Before I publish some of the reactions to last week’s column, I want to clarify that when I referred to the late Abubakar Tafawa Balewa as being half “Shuwa Arab,” I was only using a familiar Nigerian ethnic descriptor to refer to his paternal ethnic heritage. Many sources said he was descended, patrilineally, from the Bageri or Bagara ethnic group, who share linguistic similarities with the Shuwa Arabs of Borno and Chad.
I took the liberty to describe his paternal ethnic heritage as “Shuwa” Arab” because I thought people will relate more to that label than Bageri/Bagara. “Bagara,” by the way, is the Arabic word for cattleman, and is used by Middle Eastern and North African Arabs to refer to sub-Saharan African Arabs, including Shuwa Arabs in Borno and Chad.
But someone who claims to have personal familiarity with the late Tafawa Balewa’s family disputed claims of the late prime minister’s Bageri/Bagara ancestry; he insisted the late prime minister was Jarawa/Gerawa. Other people, nonetheless, said the late prime minister’s patrilineal ethnic heritage was actually Sayawa, not Jarawa or Bageri/Bagara. If any family member of the minister is reading this, I would appreciate an email from them to set the records straight.
Well, read below a sample of the responses I received.
Thanks for your yet another interesting column. I am Hausa from Kano. As far as I know, I don’t have a drop of Fulani blood in me. I have never understood why people would call me “Hausa-Fulani.” That name puzzles me to no end. As you rightly said, in all Nigeria cultures, including Hausa AND Fulani cultures, people’s ethnic identity is determined by the ethnic identity of their father. We would never call a person who is the product of an intermarriage between an Igala and an Idoma (and there is a lot of that) an “Igala-Idoma.” If the label “Hausa-Fulani” is justified because you said our integration is “on a scale of intensity that is unexampled anywhere in Nigeria,” would we start hyphenating other ethnic identities once the “scale of intensity” of their integration equals that of the Hausa and Fulani? I doubt it. Well, you’re really spot on when you said the label is “meaningless.”
Sabi’u Umar, Kano
In Bishop Matthew Hassan Kukah’s PhD thesis from SOAS London, “Religion and Politics in Northern Nigeria since Independence”, Kukah analysed the Hausa-Fulani issue in terms of “power relations.” He wrote: “When I asked Umaru B. Ahmed, former Director of the Centre for Nigerian Cultural Studies, Zaria, himself a Hausa with Fulani blood in him, he said: "The romance over Fulani blood among many Hausa people is purely because of the Sarauta (traditional power) benefits. If you do away with the Sarauta in the political system today, no one will be bothered about their Fulani lineage, because the lines are already blurred through very many generations of intermarriages."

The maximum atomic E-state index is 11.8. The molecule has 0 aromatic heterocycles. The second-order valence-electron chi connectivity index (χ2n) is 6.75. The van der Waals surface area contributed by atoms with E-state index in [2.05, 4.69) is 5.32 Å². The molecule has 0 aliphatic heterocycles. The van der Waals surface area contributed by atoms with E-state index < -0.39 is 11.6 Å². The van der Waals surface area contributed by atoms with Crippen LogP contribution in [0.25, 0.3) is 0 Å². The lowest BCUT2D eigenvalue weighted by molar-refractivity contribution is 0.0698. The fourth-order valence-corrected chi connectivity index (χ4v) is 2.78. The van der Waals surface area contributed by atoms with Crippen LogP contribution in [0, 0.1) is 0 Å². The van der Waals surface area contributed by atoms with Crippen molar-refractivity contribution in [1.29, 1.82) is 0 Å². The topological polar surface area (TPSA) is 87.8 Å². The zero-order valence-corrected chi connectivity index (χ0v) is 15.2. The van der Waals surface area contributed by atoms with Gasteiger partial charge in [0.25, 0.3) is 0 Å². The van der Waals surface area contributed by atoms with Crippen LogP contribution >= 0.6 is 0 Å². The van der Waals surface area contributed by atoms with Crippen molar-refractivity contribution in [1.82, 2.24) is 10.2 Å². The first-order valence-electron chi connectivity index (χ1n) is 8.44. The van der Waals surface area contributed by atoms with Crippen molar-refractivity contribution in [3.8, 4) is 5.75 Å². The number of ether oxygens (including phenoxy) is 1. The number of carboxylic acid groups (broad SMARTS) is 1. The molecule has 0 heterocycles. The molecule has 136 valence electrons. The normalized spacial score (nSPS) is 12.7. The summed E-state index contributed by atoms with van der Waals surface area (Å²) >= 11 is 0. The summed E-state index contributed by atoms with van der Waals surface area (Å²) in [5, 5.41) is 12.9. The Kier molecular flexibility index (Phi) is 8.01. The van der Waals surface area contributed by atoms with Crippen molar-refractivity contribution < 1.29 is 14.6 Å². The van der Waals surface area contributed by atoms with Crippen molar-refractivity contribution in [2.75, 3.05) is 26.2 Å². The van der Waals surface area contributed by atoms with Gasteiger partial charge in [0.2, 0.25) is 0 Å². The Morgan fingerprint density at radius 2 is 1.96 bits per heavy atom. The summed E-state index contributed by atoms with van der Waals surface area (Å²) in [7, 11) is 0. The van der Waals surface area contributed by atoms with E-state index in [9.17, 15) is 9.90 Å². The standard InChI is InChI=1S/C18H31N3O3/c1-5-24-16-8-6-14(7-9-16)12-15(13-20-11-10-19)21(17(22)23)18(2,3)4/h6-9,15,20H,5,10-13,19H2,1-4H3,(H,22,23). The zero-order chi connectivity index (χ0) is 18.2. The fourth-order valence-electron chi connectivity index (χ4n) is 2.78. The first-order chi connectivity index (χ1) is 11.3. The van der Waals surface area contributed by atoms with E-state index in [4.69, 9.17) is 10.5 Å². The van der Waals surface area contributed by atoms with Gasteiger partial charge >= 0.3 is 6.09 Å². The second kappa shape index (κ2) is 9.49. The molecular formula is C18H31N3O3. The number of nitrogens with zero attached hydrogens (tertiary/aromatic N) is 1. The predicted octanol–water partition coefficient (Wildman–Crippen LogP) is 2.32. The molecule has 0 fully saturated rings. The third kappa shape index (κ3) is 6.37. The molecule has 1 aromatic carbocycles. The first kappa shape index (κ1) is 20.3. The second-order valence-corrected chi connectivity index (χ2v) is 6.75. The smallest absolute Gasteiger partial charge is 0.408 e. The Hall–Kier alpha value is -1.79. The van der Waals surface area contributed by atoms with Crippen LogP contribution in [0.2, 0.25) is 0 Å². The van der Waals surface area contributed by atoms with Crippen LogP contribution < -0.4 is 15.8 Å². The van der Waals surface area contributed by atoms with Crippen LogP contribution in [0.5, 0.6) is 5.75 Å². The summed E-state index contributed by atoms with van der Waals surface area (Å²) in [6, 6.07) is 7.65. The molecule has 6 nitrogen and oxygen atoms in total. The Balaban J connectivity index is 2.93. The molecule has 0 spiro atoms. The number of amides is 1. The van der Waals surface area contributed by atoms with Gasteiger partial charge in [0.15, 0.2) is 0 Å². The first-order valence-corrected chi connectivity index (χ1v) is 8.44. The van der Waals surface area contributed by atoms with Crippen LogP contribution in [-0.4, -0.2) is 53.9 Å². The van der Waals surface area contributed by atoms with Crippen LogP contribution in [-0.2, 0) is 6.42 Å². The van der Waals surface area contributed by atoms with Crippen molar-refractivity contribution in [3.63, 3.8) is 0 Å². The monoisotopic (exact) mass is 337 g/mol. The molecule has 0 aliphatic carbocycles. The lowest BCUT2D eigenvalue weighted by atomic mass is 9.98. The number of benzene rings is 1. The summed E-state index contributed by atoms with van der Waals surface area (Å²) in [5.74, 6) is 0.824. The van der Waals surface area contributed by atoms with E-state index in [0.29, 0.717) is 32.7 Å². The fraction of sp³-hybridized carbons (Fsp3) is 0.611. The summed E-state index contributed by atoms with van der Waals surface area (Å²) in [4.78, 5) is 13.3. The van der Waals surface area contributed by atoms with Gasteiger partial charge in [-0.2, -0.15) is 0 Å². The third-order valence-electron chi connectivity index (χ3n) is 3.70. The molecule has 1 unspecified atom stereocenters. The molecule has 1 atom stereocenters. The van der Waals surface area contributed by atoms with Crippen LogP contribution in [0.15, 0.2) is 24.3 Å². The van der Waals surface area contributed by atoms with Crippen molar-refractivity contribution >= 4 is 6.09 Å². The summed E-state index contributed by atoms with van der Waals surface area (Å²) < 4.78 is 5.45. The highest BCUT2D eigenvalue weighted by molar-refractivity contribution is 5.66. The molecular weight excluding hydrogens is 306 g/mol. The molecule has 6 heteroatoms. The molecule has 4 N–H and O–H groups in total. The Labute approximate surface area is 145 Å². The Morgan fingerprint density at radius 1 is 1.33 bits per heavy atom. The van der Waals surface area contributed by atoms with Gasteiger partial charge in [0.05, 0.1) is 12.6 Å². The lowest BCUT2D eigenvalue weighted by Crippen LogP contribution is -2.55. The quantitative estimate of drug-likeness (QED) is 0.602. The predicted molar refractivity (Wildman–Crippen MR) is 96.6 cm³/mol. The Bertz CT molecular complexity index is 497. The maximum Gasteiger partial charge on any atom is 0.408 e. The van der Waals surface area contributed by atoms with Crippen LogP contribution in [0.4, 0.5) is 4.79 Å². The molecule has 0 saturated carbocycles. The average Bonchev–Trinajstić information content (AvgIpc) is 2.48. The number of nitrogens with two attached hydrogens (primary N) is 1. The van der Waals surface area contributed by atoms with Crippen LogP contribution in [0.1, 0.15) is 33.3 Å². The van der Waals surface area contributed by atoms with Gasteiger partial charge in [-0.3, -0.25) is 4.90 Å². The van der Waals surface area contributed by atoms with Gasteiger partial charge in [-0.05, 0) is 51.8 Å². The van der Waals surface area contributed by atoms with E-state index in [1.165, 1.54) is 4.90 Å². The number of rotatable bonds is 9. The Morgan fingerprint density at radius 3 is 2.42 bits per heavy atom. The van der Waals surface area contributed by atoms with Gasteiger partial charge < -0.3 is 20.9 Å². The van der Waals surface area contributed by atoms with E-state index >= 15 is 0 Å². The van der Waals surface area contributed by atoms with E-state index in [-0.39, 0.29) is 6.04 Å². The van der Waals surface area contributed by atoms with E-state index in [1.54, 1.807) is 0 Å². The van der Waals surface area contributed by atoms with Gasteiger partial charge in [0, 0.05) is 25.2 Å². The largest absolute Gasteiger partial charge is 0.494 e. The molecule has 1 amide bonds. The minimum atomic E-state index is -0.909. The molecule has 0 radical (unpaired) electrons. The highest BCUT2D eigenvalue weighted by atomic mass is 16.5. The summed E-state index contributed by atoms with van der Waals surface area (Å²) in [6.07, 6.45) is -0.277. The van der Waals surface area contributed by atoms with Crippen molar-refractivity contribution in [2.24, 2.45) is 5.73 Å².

Mohammed Dahiru Aminu, London
I think we need to really get to the origins of the term Hausa-Fulani. Who invented? Or, better still, who first used it? Professor Jibo’s claim (via John Paden) that the term was invented by Barewa College students in the 1920s is too simplistic to be taken seriously. Even if this were true, which is frankly unlikely, it requires someone or some people with symbolic power to make the term stick and used as widely as it is today. That’s why I like your point (via Benedict Anderson) about the power of the media to create imagined communities. In the modern world, without the active participation of the media, no name or label or identity can travel beyond its place of origin.
Kamaldeen Olatunbosu, Ilorin
I am Fulani. To me, you are either Hausa or Fulani. Simple. I too am not fluent in Hausa because I learnt it for the first time in my university days. I only spoke Fulfulde and English in my youth. In Nigeria, you are your father's ethnic group.
Talking about the non-existence of labels like Yoruba -Fulani despite the existence of Fulanis in Yoruba land reminded me of an encounter during my NYSC days. I came across some Fulani settlers in some parts of Saki East LGA in Oyo state. Being a Fulani myself, we easily became used to each other and related freely. In the course of our conversations, each time I chipped in some Hausa words, as Fulanis up north here do, they didn’t always get what I was saying. I later realized that these people knew nothing about Hausa language and its speakers. But they were fluent in Yoruba language. This kept me wondering whether they're the Yoruba –Fulanis (that is, if anything like that does exist). So, to be frank, I hate being referred to as Hausa-Fulani.
I served in Okeero LGA of Kwara State, and I related with the Fulani there, although I am not a Fulani. I am a Hausa from Zaria, Kaduna State. But the only Hausa the Fulanis I met in Kwara could speak was 'Sannu.'
Abdulkadir Muhammed Yahaya
I think you are right that what the southern media mean by Hausa-Fulani is any person from Northern Nigeria that is a Muslim irrespective of the ethnic group he or she comes from— as long as they speak and appear Hausa. I read one of Femi Fani-Kayode's articles where, in trying to establish a relationship between Fulanis and Yorubas, he said he too, as a Yoruba, has Fulani grandparents in his lineage and, as such, coined the appellation "Yorulani."
Sadisu Abubakar Dangoggo